“You moved dirt around Greendale’s grave!” roars school board villain Carl (“That’s right, we’ve got names!”) at the conclusion of Community’s fifth season finale, “Basic Sandwich.” “Your school is still bankrupt! It is still unmarketable! And it is still on the permanent chopping block of anyone who has any say in its future!” You don’t often hear schools called “unmarketable,” nor that they’re on the “chopping block,” but those are terms thrown around in the world of television—and thus they were appropriate to end an episode where the most meta show on television continued to out-meta itself. Frankly, I haven’t heard a television show comment more explicitly on its own shaky future than the second season (and, unfortunately, series) finale of Sports Night, which included the line, “Anybody who can’t make money off Sports Night should get out of the money-making business.”
But we’ll get back to that. “Basic Sandwich” picks up right where last week’s “Basic Story” left off: with the gang attempting to save the school by discovering the hidden treasure of founder, “anti-deoderant activist, and millionaire” Russell Borchert (played by Chris Elliot, doing a character who’s weird even by Chris Elliot standards). “We’re like the Goonies, except our story tracks logically,” Abed says, as he and the Dean move seamlessly into a gag about how the characters in that movie all talk at the same time. As with the “G.I. Jeff” episode, Community remains your go-to source for very funny jabs at thirty-year-old popular culture.
The outcome of their mission isn’t much of a surprise—though it’s not a total gimme, considering the show’s considerable melancholy and occasional interest in blowing itself up—but this has never really been a show about tight narrative anyway. From the beginning, the greatest pleasure of Community has been the sheer density of its jokes, the golden-age-of-Simpsons volume of funny bits thrown at the screen in rapid-fire succession, no reference too odd or esoteric. “Basic Sandwich” has as many gags-per-minute as you could ask for: the reference to Big Chief Drunky, “the school’s first and least acceptable mascot”; the posted debate topic that solidifies the ‘70s time capsule element, “Who’s hotter, Elliot Gould or Donald Sutherland?”; “It was a weird time, The Bionic Woman won an Emmy”; the hilariously on-the-nose “Open The Door” by The Secret Doors; and the priceless background visual of the Dean nearly choking to death on a ‘70s children’s toy.
The sheer time spent laughing out loud at “Basic Sandwich” reminded this viewer of the relief that accompanied such non-stop chuckling back at the beginning of this abbreviated season, with “Repilot.” That rat-tat-tat timing was something that the “gas leak year” could never recapture, no matter how hard it tried—but that wasn’t the only bit of mojo Community got back this year. This is a show that loves its characters, and that has, at its best, somehow managed to balance that wink-wink joke-joke spirit with affection and concern for the people at its center. It’s a little remarkable how understated and lovely the “blast of human passion” scene is; writer Ryan Ridley and director Rob Schrab don’t push the point, and much of what happens there is not remarked upon (including the fact that the last, simple interaction is between Jeff and Annie, which is interesting).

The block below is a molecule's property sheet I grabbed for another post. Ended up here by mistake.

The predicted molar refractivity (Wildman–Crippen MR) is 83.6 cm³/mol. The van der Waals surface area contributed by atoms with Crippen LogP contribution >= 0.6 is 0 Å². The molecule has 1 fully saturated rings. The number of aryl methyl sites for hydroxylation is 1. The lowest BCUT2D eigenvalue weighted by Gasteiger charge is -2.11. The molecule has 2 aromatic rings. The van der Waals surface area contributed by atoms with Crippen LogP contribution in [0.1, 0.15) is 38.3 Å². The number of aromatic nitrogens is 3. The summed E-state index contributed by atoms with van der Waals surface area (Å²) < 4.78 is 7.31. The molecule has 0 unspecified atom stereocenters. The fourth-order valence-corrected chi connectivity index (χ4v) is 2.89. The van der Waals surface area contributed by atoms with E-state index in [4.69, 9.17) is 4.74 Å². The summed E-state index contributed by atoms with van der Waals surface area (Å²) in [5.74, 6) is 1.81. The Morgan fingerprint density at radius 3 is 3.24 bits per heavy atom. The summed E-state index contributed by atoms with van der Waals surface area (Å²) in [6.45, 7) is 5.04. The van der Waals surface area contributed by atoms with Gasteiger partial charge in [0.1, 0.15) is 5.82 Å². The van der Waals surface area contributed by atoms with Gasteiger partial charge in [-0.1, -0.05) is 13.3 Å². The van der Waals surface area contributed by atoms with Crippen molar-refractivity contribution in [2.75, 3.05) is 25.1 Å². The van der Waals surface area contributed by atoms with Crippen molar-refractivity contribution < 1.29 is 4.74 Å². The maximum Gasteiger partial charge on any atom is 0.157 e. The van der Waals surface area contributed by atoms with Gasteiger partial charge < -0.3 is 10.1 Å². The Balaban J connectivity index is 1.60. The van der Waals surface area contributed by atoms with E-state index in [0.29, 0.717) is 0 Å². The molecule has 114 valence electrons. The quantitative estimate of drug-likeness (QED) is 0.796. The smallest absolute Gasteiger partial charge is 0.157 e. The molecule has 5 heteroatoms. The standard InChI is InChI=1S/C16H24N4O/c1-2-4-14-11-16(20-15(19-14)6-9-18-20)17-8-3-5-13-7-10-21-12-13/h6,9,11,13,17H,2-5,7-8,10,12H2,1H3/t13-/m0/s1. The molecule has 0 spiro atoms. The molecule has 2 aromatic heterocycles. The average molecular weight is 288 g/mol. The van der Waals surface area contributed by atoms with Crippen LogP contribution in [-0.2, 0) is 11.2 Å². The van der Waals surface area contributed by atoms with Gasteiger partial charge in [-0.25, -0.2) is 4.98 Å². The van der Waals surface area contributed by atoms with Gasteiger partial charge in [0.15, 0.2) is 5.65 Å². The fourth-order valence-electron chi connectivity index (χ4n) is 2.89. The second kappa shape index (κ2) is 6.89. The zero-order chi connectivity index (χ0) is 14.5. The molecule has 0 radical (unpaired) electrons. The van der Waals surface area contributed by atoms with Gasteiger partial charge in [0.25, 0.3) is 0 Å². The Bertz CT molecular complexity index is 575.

The fact that the show maintains a connection to its characters, and their emotional lives, is all the more remarkable when taking into account that, in this season, Community has become even more preoccupied with itself. It’s not just throwaway gags, like the Dean’s reaction to Jeff and Britta’s possible wedding (“What does this look like, an hour-long episode of The Office?!?”). It’s in long bits like Annie and Abed’s “development” conversation, where Abed comforts his friend and roommate thus: “It isn’t just their show. This is our show. And it’s not over. And the sooner we find the treasure, the sooner the Jeff-Britta pilot falls apart.” The more you think about the way this show is multi-tasking, the more remarkable it becomes: the show is entirely self-aware, borderline indulgent, and thus the characters can increasingly only be seen as constructs, elements in an increasingly transparent illusion. And yet we still care about them as people—even when they’re literally doing takes to camera, as Abed does after stating (for Annie and for the audience) “We’ll definitely be back next year.” Well, here’s hoping.